When it comes to breach detection, awareness, prevention, and monitoring are still the best options. Awareness starts with learning and reporting suspicious activity such as abnormal application behavior, which could be slowness, database errors, unexplained users, or new reports. Other indicators might be can't access your files, email, or you are taken to a new landing page when you open your browser. These are just some simple things that you would want to report and have checked out by your IT team.
Prevention starts with having a current firewall in place, making sure that the firmware and software version on the firewall, routers, switches, and other network devices is current. Replacing older equipment with newer, and verification that all the security parameters have been set and are active, including intrusion detection processes. Utilizing current operating systems on your workstations and servers and putting yourself on routine maintenance programs to ensure that your systems are patched, upgraded, and have current service packs loaded. Anti-Virus needs to be active on all workstations, centralized distribution of new viruses that are updated every day when the users log into the network. Additional filtering such as website filtering and blocking, email filtering for attachments, active links, embedded links. The use of business intelligence to ensure that emerging threats are identified as quickly and blocked, along with country and proxy blocking. Password management with two-factor authentication, limiting the ability to load software on the local machines and some sort of IP and DNS protections.
Proactive monitoring, which I equate to the check engine light on your car when your check engine light comes on, you have a choice to ignore it or look at the issue and resolve it. Both of these systems are trying to tell you something. One about your car, the other about your network, and these shouldn't be ignored but create action items. When it comes to identifying if you have had a security breach, the monitoring aspects of your network will be the first sign that something is going on and requires your attention. If you are not monitoring the multitude of data points on your system and alerting on them, then you should be if security is something that concerns you and your staff.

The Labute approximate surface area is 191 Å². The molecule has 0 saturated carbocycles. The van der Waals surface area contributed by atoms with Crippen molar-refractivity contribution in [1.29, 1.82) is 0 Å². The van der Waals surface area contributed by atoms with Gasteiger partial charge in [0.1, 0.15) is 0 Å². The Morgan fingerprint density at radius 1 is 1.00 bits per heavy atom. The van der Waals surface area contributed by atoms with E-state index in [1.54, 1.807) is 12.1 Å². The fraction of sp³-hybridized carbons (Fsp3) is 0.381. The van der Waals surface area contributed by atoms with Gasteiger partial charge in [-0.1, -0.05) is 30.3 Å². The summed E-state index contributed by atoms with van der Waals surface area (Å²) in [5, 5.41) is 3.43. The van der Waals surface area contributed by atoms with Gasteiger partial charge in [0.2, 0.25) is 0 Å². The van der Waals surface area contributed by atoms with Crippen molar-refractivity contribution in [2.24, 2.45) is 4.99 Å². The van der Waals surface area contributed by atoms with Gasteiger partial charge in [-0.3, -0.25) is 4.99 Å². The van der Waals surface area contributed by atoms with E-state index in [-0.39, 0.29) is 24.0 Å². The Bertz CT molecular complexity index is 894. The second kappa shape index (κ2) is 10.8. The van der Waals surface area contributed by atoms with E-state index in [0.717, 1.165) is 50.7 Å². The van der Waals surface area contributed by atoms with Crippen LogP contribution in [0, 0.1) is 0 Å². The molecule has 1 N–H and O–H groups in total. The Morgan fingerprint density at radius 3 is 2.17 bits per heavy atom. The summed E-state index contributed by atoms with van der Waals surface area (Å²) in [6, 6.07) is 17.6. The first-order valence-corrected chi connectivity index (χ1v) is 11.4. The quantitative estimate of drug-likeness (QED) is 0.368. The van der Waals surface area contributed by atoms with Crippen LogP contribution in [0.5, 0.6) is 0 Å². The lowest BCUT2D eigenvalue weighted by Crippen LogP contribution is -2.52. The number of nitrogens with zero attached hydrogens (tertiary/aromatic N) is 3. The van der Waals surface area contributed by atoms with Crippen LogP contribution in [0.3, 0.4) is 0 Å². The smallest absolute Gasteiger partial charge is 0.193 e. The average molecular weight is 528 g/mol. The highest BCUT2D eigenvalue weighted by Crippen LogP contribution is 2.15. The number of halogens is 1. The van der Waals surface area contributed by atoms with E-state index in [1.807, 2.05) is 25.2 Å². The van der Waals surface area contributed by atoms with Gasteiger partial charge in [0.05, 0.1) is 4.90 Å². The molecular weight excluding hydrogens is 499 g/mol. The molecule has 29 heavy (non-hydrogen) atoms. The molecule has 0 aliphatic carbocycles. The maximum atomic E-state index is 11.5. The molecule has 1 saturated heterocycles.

Security is complicated; detecting a breach that has already happened is complicated but not impossible. However, as I always try to coach our customers is that prevention and sometimes having to put up with end-user noise is cheaper and more productive for the company than relaxing security. You can implement all the protection you want, but if you don't train employees, build a culture of security, monitor and update your systems on a routine basis, something is going to get through. Cybercrime like most crime is based on opportunity and not making yourself the easiest target on the block, that takes work, it takes effort, and it has to be a budget item every year.
By Scott M. Lewis, President / CEO Winning Technologies, Inc.
About the Author: Scott Lewis is the President and CEO of Winning Technologies Group of Companies, which includes Liberty One Software. Scott has more than 36 years of experience in the technology industry and is a nationally recognized speaker and author on technology subjects. Scott has worked with hundreds of large and small businesses to empower them to use technology to improve work processes, increase productivity, and reduce costs. Scott has designed thousands of systems for large, medium, and small companies, and Winning Technologies' goal is to work with companies on the selection, implementation, management, and support of technology resources. Learn more about Winning Technologies call 877-379-8279.